The Inn in the Mission District of San Francisco is a hotel offering a bed-and-breakfast experience within walking distance of some of San Francisco’s most popular tourist attractions. This authentic Victorian hotel offers cozy beds, clawfoot tubs, and sherry in the inn’s lobby each evening.
The Warwick San Francisco is a boutique luxury hotel located conveniently near Union Square. Restaurant options for the Warwick include BOTA, a Spanish-style eatery, and The European, a European bar and lounge pairing handcrafted cocktails with gastropub cuisine.
The Staypineapple in San Francisco is a high-end hotel option located in Union Square that features super plush amenities such as high-definition television, high-speed Internet connections, and pet-friendly accommodations.
The San Francisco Proper is a hotel located in a historic flatiron building on Market Street. This hotel combines outdoor recreational areas with noise-proof rooms to offer a truly unique urban hotel experience. The proximity of this hotel to local attractions makes it a convenient hotel choice as well as a cozy one.
If you’re looking for a hotel with a little bit of eccentricity and charm, the Petite Auberge is a French-style bed and breakfast featuring quaint interiors and gourmet breakfast baskets. Located among the stores and restaurants of Nob Hill, the Petite Auberge is a great hotel choice for those who plan to do plenty of shopping in San Francisco.
What Should You Wear to San Francisco?
When you visit San Francisco, you should keep in mind that the climate in this city and the surrounding areas is more reminiscent of the Northwest than California’s sunny southern beaches. That means that no matter what time of year you visit, you can expect to run into some chilly weather, fog, wind, and rain.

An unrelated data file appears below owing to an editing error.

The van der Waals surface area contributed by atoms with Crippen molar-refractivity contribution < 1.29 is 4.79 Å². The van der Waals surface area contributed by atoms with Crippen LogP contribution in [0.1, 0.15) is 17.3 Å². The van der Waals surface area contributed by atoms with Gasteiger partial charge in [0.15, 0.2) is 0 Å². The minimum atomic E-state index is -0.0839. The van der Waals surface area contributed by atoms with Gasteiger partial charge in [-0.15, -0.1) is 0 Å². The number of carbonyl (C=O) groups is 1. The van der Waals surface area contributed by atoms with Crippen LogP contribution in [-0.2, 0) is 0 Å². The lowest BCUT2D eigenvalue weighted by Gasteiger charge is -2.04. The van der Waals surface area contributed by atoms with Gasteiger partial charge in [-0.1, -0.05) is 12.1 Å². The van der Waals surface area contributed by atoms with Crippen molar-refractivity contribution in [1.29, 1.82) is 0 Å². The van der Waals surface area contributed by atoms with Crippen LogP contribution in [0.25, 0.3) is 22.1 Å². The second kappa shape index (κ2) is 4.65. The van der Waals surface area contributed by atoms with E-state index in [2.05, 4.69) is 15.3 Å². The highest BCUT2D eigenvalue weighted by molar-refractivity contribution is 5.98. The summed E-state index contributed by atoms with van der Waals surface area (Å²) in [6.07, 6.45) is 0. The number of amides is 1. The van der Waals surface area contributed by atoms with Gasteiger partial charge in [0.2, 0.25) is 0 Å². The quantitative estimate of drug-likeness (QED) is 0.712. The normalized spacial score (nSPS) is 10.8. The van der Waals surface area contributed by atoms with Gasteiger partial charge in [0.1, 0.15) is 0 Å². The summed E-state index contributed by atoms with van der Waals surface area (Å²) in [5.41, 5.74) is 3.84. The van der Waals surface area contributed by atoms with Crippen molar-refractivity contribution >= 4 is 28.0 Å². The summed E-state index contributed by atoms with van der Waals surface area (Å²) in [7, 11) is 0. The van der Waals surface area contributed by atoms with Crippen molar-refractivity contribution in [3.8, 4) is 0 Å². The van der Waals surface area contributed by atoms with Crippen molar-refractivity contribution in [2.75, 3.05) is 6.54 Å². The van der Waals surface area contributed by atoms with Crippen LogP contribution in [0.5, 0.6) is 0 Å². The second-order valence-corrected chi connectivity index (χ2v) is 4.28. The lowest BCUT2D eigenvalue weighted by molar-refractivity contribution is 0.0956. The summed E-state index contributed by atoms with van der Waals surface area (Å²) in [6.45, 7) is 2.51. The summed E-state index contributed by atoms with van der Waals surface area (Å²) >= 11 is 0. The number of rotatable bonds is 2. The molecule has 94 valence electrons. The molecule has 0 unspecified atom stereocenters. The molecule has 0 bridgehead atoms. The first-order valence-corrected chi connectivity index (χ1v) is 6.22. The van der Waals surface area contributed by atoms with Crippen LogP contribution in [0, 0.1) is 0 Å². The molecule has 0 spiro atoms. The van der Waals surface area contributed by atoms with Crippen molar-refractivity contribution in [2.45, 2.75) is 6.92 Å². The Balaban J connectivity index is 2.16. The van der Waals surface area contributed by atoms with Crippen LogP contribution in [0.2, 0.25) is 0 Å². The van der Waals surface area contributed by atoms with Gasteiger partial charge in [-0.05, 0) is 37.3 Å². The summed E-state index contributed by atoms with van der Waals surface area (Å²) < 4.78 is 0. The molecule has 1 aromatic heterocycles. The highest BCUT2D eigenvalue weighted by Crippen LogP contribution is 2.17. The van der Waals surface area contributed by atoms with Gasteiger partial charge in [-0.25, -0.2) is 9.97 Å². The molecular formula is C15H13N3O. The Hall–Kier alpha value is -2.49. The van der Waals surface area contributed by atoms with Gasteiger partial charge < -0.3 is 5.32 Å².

Here are some tips for what to wear in San Francisco so that you stay comfortable and avoid looking like a tourist :
Dress in layers
Dressing in layers is a popular tip offered to tourists regardless of where they visit, and with good reason. Layering your clothes allows you to add more layers if the day takes a turn for the cold and foggy, but still gives you the option to remove options if you start to get hot after walking around sight-seeing.
Pack a jacket
Even if you visit San Francisco during the warmer parts of the year and you are sweating on your day trips, expect temperatures to drop sharply after dark. The same streets that are in the seventies during the day can easily drop into the forties at night, so pack a jacket to make sure you stay comfortable no matter how late you stay out each day.
Avoid open-toed shoes
Like many cramped city spaces, San Francisco doesn’t exactly have the cleanest streets. Locals typically avoid open-toed shoes, so they don’t get their feet dirty, and visitors would be smart to imitate them.
Leave the formalwear at home
Even fancier restaurants in San Francisco rarely have a black-tie dress code, so there shouldn’t be any need for formalwear on your San Francisco trip unless you are going to a special venue. If you are planning to visit high-end restaurants, be sure to check dress codes ahead of your trip to be sure though.